You’ve already kindly and gently provided the quotes above that reveal me and all my fellow Orthodox Christians are condemned to hell.


#381

If this is the Catholic Church’s position, it is all the more alarming that our 1983 code of canon law permits Orthodox Christians to commune with us under certain circumstances…

The poster in question didn’t seem to think much of some aspects of St John Paul’s Catechism… so perhaps his codification of canon law is also suspect.


#382

If a married clergy is acceptable, was it absolutely wrong for the Roman Church to mention it as one reason why His Holiness Michael Cerularius and all his followers should be excommunicated.

It is not. Then was it right for the Roman Church to cause a schism by mentioning a married clergy as a reason for excommunicating His Holiness Michael Cerularius and all his followers?


#383

The question I would have is that if all the Orthodox Christians are going to hell, why then does the Roman Church allow an Orthodox Christian to receive Holy Communion in a Roman Church (Remembering though that this only goes one way in the sense that the Orthodox Church does not generally allow a member to receive Holy Communion in a Roman Catholic Church).


#384

AINg: I apologize for any confusion. I’m only pressing on Steve’s mistaken and repeated assertion about my status as someone, in his judgement, that is culpable (to the point of condemnation to Hell) for the sin of schism simply for being Orthodox. Many others have tried to point out to him, as you have, that the relationship between the Catholic and Orthodox churches is much more complex than his black and white view of things.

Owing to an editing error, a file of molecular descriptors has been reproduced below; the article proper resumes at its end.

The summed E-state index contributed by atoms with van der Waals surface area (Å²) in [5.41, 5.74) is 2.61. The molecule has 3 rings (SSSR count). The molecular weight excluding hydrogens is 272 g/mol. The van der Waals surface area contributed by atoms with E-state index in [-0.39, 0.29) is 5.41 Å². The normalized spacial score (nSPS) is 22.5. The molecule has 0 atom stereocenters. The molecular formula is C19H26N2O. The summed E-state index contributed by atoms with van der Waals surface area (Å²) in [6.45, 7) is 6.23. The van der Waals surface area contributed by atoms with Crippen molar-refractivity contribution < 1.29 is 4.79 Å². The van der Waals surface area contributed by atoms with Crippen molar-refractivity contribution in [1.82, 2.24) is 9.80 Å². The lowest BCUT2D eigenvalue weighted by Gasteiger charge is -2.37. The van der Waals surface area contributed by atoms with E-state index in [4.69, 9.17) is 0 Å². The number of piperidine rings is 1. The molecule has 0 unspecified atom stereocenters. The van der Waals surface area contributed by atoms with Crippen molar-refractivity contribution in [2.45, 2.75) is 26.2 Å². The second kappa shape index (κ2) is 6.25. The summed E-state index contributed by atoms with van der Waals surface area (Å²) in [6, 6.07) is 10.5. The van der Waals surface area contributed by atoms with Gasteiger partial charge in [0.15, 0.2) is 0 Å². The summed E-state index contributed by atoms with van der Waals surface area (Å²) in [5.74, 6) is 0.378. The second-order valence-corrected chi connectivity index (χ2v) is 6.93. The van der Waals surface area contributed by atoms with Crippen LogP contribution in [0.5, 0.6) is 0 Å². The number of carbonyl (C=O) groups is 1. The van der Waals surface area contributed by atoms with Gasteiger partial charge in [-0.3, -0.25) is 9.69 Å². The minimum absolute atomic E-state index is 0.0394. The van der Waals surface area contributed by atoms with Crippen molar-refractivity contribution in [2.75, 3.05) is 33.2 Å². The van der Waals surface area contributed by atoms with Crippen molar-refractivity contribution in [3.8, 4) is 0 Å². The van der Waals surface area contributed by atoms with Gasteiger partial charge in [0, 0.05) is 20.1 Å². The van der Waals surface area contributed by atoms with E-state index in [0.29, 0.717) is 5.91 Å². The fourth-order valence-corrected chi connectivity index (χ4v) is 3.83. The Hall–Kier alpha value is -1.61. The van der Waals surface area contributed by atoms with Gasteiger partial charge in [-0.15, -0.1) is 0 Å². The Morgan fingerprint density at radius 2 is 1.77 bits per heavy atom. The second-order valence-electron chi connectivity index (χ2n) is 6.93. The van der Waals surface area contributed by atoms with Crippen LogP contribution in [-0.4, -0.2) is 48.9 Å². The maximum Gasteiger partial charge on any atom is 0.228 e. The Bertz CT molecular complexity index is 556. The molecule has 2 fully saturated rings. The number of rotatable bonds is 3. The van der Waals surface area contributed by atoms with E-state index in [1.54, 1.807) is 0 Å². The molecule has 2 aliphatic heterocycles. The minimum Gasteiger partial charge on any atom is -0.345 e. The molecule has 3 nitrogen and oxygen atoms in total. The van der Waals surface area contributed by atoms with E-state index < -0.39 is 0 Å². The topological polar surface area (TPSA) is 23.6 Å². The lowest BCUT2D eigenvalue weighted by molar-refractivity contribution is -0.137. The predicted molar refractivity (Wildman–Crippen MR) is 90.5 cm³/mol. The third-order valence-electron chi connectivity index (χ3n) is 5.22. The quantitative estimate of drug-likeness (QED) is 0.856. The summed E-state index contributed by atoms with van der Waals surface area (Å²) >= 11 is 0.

#385

You were right. It was my formatting error. I was referring to the fact that I could not make sense of what Steve had implied.


#386

Again, the Catholic Church as a whole and the Orthodox Church as a whole cannot be called sister Churches. To many Latin Catholics believe that “Roman Catholic” is synonymous with the Catholic Church but the Catholic Church is made up of 24 sui juris or particular Churches. The Latin Church being one of these particular Churches. As quoted from the Note on the Expression Sister Churches, “In fact, in the proper sense, sister Churches are exclusively particular Churches (or groupings of particular Churches; for example, the Patriarchates or Metropolitan provinces) among themselves.” So the Latin diocese of Rome and the Eastern Orthodox diocese of Constantinople, or for that matter, the Latin Church (as it is a particular Church) and the Greek Orthodox Church (as it is a Patriarchate) can refer to each other as sister Churches.